Holding on to anger or releasing it in ways that are harmful to yourself or others can be hugely detrimental to our well-being. When we feel angry, our adrenal glands produce cortisol (aka “the stress hormone”). This can help us greatly if we are, say, being attacked by a bear and need to defend ourselves. The trouble comes when cortisol is being released in to our bodies constantly. High cortisol levels have been connected to sleep disturbances, weight gain, mood swings and depression, and more.

So, what do you do when you’re angry? Your response will depend on a number of factors: who you’re with, where you are, your overall emotional state, and how equipped you are to deal with what you’re feeling. Here are a few over arching tips for dealing with anger:

RELEASE | The first thing to do when you’re feeling angry is to figure out the best way to release it so you can work through what’s causing it. This is a good time to tap in to those self-care tools you have available – but they may need to be tweaked depending on what you need. You know yourself best! What helps you let go? For some, it’s screaming in to a pillow. Others go for brisk walks or runs, dance with abandon to a favourite song, or swim laps at the pool. You could also call a safe person to vent or write all of your emotions down in a journal that no one will read. It’s important to note that if you’re with the person who’s making you angry, going for a run or writing in a journal might not be available to you. Take some calming, deep breaths if you can, or consider just walking away or telling the person you’re with that you need some time to yourself.

ADDRESS WHAT’S CAUSING THE ANGER | Did your loved one say something that made you want to explode? Did a doctor tell you you’ll have to wait even longer for a referral? This is a great time to use “I feel” statements. Take a deep breath, and let them know how you’re feeling. This prevents the other person from becoming defensive, and can help them to address your needs. Read more about “I feel” statements here. If you’re alone and notice you’re feeling angry, or that you have been feeling that way for awhile, really take some time to think about what’s causing it. Often, it’s that you’re sad or frustrated at a situation you don’t have control over, or feel that you don’t have control over. You could be grieving changes in a loved one, or feeling frustrated because so much is being asked of you.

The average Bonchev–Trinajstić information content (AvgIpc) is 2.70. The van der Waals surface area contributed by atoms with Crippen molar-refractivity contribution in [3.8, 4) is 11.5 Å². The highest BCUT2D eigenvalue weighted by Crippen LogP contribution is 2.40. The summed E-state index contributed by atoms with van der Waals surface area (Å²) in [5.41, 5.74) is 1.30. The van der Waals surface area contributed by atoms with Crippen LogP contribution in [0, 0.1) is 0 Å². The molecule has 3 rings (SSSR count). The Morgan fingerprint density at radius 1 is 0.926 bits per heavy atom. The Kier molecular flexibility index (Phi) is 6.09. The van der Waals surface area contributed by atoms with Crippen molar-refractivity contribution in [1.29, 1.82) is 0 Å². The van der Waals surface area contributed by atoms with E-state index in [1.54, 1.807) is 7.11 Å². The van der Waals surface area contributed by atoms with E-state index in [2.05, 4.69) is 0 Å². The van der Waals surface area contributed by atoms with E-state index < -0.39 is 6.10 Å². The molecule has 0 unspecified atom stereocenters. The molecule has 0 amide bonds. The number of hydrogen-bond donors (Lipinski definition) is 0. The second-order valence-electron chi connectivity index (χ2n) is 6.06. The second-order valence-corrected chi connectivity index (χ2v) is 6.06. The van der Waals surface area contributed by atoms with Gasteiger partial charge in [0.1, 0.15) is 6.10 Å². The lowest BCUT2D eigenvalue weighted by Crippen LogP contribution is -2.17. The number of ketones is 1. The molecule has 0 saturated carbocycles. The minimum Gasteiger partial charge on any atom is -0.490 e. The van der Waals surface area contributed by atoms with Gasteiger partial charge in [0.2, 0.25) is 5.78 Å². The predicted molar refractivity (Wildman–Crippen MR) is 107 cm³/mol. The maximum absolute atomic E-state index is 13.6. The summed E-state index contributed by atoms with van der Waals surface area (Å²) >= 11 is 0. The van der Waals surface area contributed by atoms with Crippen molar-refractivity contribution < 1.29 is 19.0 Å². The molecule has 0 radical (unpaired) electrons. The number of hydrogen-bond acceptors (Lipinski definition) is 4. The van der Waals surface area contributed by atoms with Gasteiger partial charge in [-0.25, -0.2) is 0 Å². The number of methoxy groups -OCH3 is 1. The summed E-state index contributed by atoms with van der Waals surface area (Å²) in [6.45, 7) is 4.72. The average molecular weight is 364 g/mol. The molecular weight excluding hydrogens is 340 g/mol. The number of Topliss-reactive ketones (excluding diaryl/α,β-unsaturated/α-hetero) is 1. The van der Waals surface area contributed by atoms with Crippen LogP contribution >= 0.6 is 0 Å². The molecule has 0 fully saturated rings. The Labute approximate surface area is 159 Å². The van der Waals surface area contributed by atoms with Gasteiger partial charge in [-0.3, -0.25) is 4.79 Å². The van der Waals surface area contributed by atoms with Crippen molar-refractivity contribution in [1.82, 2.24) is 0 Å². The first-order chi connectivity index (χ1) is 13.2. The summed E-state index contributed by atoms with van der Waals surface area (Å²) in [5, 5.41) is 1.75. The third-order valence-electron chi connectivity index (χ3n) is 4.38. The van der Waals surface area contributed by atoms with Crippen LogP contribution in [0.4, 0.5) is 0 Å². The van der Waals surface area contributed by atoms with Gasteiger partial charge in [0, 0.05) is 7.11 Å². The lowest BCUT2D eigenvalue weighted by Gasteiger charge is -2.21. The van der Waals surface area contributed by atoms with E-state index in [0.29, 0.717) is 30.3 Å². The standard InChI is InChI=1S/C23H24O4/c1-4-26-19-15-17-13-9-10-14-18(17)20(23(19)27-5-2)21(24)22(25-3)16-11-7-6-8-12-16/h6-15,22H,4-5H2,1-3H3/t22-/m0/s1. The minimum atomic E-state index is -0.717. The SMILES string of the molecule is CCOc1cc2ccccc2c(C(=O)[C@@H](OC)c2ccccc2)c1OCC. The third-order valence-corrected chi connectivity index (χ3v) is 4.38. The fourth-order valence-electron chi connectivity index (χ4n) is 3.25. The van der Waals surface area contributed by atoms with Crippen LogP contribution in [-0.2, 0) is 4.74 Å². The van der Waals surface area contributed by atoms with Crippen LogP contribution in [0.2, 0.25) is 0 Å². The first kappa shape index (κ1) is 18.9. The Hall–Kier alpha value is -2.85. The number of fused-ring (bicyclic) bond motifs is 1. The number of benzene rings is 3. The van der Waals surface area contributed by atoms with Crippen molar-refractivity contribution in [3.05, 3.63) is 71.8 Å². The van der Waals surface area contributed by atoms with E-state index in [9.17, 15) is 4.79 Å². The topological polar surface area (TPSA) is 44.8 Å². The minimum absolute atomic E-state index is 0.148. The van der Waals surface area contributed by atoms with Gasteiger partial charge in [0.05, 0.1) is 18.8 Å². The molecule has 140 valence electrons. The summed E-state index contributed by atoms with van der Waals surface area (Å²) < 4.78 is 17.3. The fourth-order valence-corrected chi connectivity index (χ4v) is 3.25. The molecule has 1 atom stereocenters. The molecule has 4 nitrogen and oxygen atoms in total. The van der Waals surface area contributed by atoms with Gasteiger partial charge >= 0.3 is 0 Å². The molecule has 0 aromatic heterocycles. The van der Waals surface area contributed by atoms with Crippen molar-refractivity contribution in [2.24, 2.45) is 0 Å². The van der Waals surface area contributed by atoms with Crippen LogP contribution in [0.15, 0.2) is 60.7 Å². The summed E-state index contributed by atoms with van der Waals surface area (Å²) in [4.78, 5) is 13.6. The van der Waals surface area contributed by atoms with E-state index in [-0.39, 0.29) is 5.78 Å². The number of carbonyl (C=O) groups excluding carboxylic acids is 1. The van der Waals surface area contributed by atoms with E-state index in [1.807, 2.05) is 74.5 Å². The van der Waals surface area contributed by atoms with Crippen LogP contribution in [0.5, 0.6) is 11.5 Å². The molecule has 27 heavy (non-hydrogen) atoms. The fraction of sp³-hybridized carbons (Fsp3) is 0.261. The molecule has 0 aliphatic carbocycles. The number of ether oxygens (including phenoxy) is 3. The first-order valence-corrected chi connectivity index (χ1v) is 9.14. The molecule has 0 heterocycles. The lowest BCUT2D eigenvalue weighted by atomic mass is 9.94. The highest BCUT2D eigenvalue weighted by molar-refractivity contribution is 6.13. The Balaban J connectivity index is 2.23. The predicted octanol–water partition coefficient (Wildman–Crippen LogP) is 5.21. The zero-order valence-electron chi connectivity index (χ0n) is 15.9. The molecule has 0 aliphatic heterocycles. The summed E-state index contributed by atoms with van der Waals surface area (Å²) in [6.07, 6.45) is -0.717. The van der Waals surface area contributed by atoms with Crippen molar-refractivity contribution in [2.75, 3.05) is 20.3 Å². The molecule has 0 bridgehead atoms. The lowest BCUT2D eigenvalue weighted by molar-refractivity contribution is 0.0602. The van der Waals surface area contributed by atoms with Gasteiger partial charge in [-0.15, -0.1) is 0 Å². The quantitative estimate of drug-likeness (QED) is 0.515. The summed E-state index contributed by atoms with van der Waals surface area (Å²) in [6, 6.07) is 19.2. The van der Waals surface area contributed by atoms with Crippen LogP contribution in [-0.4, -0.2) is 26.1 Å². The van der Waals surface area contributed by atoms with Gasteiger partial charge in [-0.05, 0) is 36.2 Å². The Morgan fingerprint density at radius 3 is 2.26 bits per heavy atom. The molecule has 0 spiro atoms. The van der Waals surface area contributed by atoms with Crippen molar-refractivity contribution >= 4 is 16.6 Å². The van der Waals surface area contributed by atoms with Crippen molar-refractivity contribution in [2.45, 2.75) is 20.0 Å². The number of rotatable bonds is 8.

MAKE A PLAN | If your anger is in response to a particular event, addressing why you’re feeling the way that you are with the person or people involved can help prevent it from happening again. If, however, your anger is due to underlying or lingering issues, it’s time to make a plan to help prevent you from reaching a breaking point again. For example, maybe you’ve realised that you’re feeling angry because a lot is being asked of you and you have not had a break. If this is the case, look in to respite, or create a plan with family members to delegate responsibilities.

Managing anger is a complex process, and you do not have to do it alone! Remember to reach out to a caregiver support program, counsellor, or therapist if you’re needing some more support.

What do you do to manage anger? We’d love to hear and learn from you! 

 

Cassandra Van Dyck

 

When forgiveness becomes key

Resentful. Disappointed. Angry.  Irritated.
Some of these words might describe how you feel about one or both of your parents. Perhaps Mum and Dad were neglectful of your needs in childhood, or even downright abusive on an emotional or physical level. You might have felt disregarded or diminished by their communication with you.  It may also be that childhood was a largely positive time for you, and during adulthood you encountered major conflict with your parents.  Feeling angry, resentful or disappointed with your Mum and Dad can make the caregiving role even more complicated. The issue of having negative emotions towards parents is one to be brought into the open, as it’s more common for family caregivers than you may realize.